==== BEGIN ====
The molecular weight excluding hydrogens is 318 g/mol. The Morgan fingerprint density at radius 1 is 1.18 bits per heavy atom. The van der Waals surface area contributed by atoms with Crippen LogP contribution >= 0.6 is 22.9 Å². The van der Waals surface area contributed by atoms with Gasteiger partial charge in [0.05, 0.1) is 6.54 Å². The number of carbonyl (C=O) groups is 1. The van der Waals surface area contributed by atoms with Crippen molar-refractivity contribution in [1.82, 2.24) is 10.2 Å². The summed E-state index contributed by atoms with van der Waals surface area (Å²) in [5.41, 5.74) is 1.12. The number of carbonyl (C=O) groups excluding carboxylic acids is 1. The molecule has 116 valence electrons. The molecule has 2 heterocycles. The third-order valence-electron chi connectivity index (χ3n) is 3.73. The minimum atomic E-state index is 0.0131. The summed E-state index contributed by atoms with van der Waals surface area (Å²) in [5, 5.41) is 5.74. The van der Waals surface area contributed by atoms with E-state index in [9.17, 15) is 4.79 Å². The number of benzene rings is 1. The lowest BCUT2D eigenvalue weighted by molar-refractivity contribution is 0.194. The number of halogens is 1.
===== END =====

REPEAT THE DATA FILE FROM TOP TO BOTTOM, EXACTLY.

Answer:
The molecular weight excluding hydrogens is 318 g/mol. The Morgan fingerprint density at radius 1 is 1.18 bits per heavy atom. The van der Waals surface area contributed by atoms with Crippen LogP contribution >= 0.6 is 22.9 Å². The van der Waals surface area contributed by atoms with Gasteiger partial charge in [0.05, 0.1) is 6.54 Å². The number of carbonyl (C=O) groups is 1. The van der Waals surface area contributed by atoms with Crippen molar-refractivity contribution in [1.82, 2.24) is 10.2 Å². The summed E-state index contributed by atoms with van der Waals surface area (Å²) in [5.41, 5.74) is 1.12. The number of carbonyl (C=O) groups excluding carboxylic acids is 1. The molecule has 116 valence electrons. The molecule has 2 heterocycles. The third-order valence-electron chi connectivity index (χ3n) is 3.73. The minimum atomic E-state index is 0.0131. The summed E-state index contributed by atoms with van der Waals surface area (Å²) in [5, 5.41) is 5.74. The van der Waals surface area contributed by atoms with E-state index in [9.17, 15) is 4.79 Å². The number of benzene rings is 1. The lowest BCUT2D eigenvalue weighted by molar-refractivity contribution is 0.194. The number of halogens is 1.